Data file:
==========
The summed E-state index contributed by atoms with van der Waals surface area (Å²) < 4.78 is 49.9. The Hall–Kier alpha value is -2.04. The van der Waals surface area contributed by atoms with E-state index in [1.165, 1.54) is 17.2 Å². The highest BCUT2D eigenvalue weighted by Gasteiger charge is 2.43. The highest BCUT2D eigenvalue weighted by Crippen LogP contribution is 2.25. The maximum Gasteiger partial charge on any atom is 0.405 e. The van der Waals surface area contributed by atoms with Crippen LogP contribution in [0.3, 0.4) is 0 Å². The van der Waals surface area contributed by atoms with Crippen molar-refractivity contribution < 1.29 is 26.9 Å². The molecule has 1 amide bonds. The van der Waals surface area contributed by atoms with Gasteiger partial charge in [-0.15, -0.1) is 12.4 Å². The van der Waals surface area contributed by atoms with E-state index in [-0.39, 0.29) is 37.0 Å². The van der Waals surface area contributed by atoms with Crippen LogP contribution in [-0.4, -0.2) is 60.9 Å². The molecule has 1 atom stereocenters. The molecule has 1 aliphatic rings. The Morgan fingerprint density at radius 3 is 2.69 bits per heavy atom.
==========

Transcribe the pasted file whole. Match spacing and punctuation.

The summed E-state index contributed by atoms with van der Waals surface area (Å²) < 4.78 is 49.9. The Hall–Kier alpha value is -2.04. The van der Waals surface area contributed by atoms with E-state index in [1.165, 1.54) is 17.2 Å². The highest BCUT2D eigenvalue weighted by Gasteiger charge is 2.43. The highest BCUT2D eigenvalue weighted by Crippen LogP contribution is 2.25. The maximum Gasteiger partial charge on any atom is 0.405 e. The van der Waals surface area contributed by atoms with Crippen LogP contribution in [0.3, 0.4) is 0 Å². The van der Waals surface area contributed by atoms with Crippen molar-refractivity contribution < 1.29 is 26.9 Å². The molecule has 1 amide bonds. The van der Waals surface area contributed by atoms with Gasteiger partial charge in [-0.15, -0.1) is 12.4 Å². The van der Waals surface area contributed by atoms with E-state index in [-0.39, 0.29) is 37.0 Å². The van der Waals surface area contributed by atoms with Crippen LogP contribution in [-0.4, -0.2) is 60.9 Å². The molecule has 1 atom stereocenters. The molecule has 1 aliphatic rings. The Morgan fingerprint density at radius 3 is 2.69 bits per heavy atom.